Who are we?
At the end of the recent orgy of self pity that was the long drawn out commemoration of 9/11, the Boston Globe published a story of a CIA agent ordered to torture a member of Al Qaeda. The agent refused both because the thought torture did not produce reliable evidence, and because he thought that we – Americans – do not torture. We are above that sort of thing. The CIA agent is noted as saying: "when we torture people we are not… what we believe we are."
This story clearly rests on the belief shared by many of us that we, Americans are somehow different from the rest of the world, that we are better. We are better because we we don't torture, we are better because we live in a democracy, and we are better because we are morally superior to the rest of the world.
The weeks before the 10th anniversary of 9/11 would have been a good time for all of us to ask ourselves: who are we really? Clearly different people give different answers to that question. It would have been very healthy for us as a nation to reflect together about who we are. It would have been good for us to consider our history, to look at what we have done, and what we have not done. Had we engaged in that sort of self examination we might have come up with a more careful and detailed account of who we are than the common one that we are better than everyone else.
What we have done is not a secret. It is there for all to see. We kept slaves until 1864; black people were not allowed to vote until 100 years later. Today poor people are overwhelmingly and disproportionately people of color. We took the country away from the Indians. According to one historian "the United States made 373 treaties with Indians and broke them all."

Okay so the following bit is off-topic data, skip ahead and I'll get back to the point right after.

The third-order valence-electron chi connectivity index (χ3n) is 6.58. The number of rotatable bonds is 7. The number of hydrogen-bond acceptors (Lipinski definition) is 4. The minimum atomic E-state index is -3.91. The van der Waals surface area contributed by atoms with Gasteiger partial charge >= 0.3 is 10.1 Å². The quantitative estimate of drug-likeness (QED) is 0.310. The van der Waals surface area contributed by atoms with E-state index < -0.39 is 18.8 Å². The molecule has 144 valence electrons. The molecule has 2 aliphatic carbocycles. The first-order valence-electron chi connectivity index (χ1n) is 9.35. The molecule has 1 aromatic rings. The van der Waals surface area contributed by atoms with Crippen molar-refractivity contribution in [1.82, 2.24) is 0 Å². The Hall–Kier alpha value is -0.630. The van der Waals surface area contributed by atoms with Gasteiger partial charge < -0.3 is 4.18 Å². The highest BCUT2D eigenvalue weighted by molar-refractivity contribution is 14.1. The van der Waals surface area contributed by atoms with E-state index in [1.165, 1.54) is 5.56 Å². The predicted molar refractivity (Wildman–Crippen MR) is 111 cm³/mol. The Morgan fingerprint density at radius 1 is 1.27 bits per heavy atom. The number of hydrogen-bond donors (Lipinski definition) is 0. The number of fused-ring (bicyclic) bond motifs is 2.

We attacked and devastated Vietnam on the basis of a cockeyed theory about dominoes. We attacked and devastated Iraq on the basis of false information. We attacked and devastated Afghanistan because Osama bin Laden lived in Pakistan.
Our governments have been careless of American lives and utterly unconcerned about the suffering of people abroad.
These facts that are obvious; everybody knows that. But our journalists and academics keep perpetuating the myth that we are different from other people and better. There is absolutely no evidence for that.
Other nations have acted no better. Nations who built empires have always believed themselves to be superior. First the Greeks called all the people who did not speak Greek "babblers" – barbarians. The Romans too thought that they were better than everybody else. The British believed they brought civilization and enlightenment to benighted, primitive peoples in Asia and Africa--not to mention our continent. ( Of course, they became rich doing that.) If you are going to conquer the world by force of arms and dominate the countries conquered, you need to believe that you are entitled to do so or even have an obligation to do so. Hence we talk about "manifest destiny."
But that is, of course, a monumental self-deception. Its effect is that we, like the other empires before us, are in fact more warlike, more oppressive, more brutal than many other nations.
Instead of using the 10th anniversary of 9/11 to reaffirm our our supposed superiority, our leaders should have encouraged us to look into our own face, and into our own hearts to recognize who we all are really are – a part of the human race, superior to none.